Charles L. Veach

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Charles Lacy Veach
Charles Veach.jpg
NASA Astronaut
Nationality American
Status Deceased
Born (1944-09-18)September 18, 1944
Chicago, Illinois
Died October 3, 1995
(aged 51)
Houston, Texas
Other occupation
Fighter Pilot
Rank Colonel, USAF
Time in space
18d 04h 18m
Selection 1984 NASA Group
Missions STS-39, STS-52
Mission insignia
Sts-39-patch.pngSts-52-patch.png

Charles Lacy Veach (September 18, 1944 – October 3, 1995) was a USAF fighter pilot and NASA astronaut.

Personal data[edit]

Veach was born in Chicago, Illinois, but considered Honolulu, Hawaii, to be his hometown. Married to Alice Meigs Scott of Waycross, Georgia, he had two children. He enjoyed surfing, bicycling, reading and activities with his family. His parents, Mr. and Mrs. Marshall E. Veach, reside in Honolulu, Hawaii. He was also known as Lacy Veach.

Education[edit]

Graduated from Punahou School, Honolulu, Hawaii, in 1962; received a Bachelor of Science degree in engineering management from the United States Air Force Academy in 1966.

Special honors[edit]

Distinguished Flying Cross with 2 Oak Leaf Clusters, Air Medal with 13 Oak Leaf Clusters, Air Force Commendation Medal with 1 Oak Leaf Cluster, and Purple Heart.

Experience[edit]

Veach was commissioned in the United States Air Force upon graduation from the United States Air Force Academy. He received his pilot wings at Moody Air Force Base, Georgia, in 1967, and then attended fighter gunnery school at Luke Air Force Base, Arizona. Over the next 14 years, he served as a USAF fighter pilot, flying the F-100 Super Sabre, the General Dynamics F-111, and the F-105 Thunderchief, on assignments in the United States, Europe, and the Far East, including a 275-mission combat tour in the Republic of Vietnam. In 1976 and 1977, he was a member of the USAF Air Demonstration Squadron, the Thunderbirds, flying the T-38 Talon. Veach left active duty in 1981, but continued to fly fighters as an F-16 Fighting Falcon pilot with the Texas Air National Guard. He had logged over 5,000 flying hours. His name still adorns the museum display F-16 Fighting Falcon just inside the front gate of the Ellington Field Joint Reserve Base in Houston Texas.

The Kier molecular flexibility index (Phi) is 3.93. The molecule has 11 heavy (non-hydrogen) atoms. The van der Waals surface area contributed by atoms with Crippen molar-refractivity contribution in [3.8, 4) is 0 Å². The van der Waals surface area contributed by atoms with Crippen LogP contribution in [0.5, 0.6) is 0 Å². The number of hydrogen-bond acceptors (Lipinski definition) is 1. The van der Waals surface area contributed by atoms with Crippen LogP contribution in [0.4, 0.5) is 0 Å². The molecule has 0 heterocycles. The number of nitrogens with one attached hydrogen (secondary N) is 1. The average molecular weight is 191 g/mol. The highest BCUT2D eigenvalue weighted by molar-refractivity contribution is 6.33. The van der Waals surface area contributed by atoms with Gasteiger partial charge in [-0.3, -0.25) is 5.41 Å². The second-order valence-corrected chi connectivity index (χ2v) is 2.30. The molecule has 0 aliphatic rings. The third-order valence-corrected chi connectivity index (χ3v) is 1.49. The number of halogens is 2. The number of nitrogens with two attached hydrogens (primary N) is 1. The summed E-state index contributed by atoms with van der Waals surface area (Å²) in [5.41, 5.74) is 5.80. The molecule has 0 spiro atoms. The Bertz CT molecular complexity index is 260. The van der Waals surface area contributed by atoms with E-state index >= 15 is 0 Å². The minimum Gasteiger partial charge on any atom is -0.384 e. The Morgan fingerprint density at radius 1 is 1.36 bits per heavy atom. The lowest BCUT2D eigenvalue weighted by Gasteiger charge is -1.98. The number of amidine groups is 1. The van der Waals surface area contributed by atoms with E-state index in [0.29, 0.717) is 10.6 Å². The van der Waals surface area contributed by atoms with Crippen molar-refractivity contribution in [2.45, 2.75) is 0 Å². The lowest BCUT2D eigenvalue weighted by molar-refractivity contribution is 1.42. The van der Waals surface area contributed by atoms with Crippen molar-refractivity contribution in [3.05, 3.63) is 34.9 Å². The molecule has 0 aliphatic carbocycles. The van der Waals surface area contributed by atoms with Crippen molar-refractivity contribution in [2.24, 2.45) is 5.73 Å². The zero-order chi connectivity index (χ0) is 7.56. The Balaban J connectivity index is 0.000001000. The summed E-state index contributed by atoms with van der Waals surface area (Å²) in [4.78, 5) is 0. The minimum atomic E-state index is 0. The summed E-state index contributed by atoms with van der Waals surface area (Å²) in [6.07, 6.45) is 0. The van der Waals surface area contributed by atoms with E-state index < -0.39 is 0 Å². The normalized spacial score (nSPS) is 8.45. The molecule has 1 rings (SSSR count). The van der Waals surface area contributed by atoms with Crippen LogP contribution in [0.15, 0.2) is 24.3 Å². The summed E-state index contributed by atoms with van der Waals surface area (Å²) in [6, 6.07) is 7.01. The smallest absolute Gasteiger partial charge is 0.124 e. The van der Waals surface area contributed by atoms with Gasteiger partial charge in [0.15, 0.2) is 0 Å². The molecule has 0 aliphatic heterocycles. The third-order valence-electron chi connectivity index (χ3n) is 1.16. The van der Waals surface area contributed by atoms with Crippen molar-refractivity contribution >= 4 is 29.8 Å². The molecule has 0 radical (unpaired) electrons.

NASA experience[edit]

Veach came to work for NASA in January 1982 as an engineer and research pilot at the Johnson Space Center in Houston, Texas. His primary duty was as an instructor pilot in the Shuttle Training Aircraft, the highly modified Gulfstream II used to train astronaut pilots to land the Space Shuttle.

Veach was selected as an astronaut candidate in May 1984, and became an astronaut in June 1985. He held a variety of technical assignments, and had flown as a mission specialist on two Space Shuttle missions, STS-39 in 1991 and STS-52 in 1992. He had logged 436.3 hours in space. Most recently, Lacy had worked as the lead astronaut for the development and operation of robotics for the International Space Station.

On STS-39, Veach was responsible for operating a group of instruments which included an ultraviolet astronomical camera, an x-ray telescope, and a liquid helium-cooled infrared telescope which performed landmark observations of the Earth's atmosphere and the Aurora Australis (the Southern Lights). The 8-day unclassified Department of Defense mission aboard the Orbiter Discovery launched from the Kennedy Space Center in Florida on April 28, 1991, and landed at Kennedy on May 6, 1991.

STS-52 was a 10-day mission aboard the Orbiter Columbia during which the crew successfully deployed the Laser Geodynamic Satellite (LAGEOS), a joint Italian-American project. They also operated the first U.S. Microgravity Payload (USMP) with French and American experiments. Veach was the primary Remote Manipulator System (RMS) operator on the mission, supporting the initial flight tests of the Canadian-built Space Vision System (SVS). STS-52 launched from the Kennedy Space Center in Florida on October 22, 1992, and landed at Kennedy on November 1, 1992.

Gravesite of Charles Lacy Veach

Lacy Veach died in Houston, Texas, on October 3, 1995, of cancer. He is interred at the National Memorial Cemetery of the Pacific in Honolulu, Hawaii.

References[edit]

External links[edit]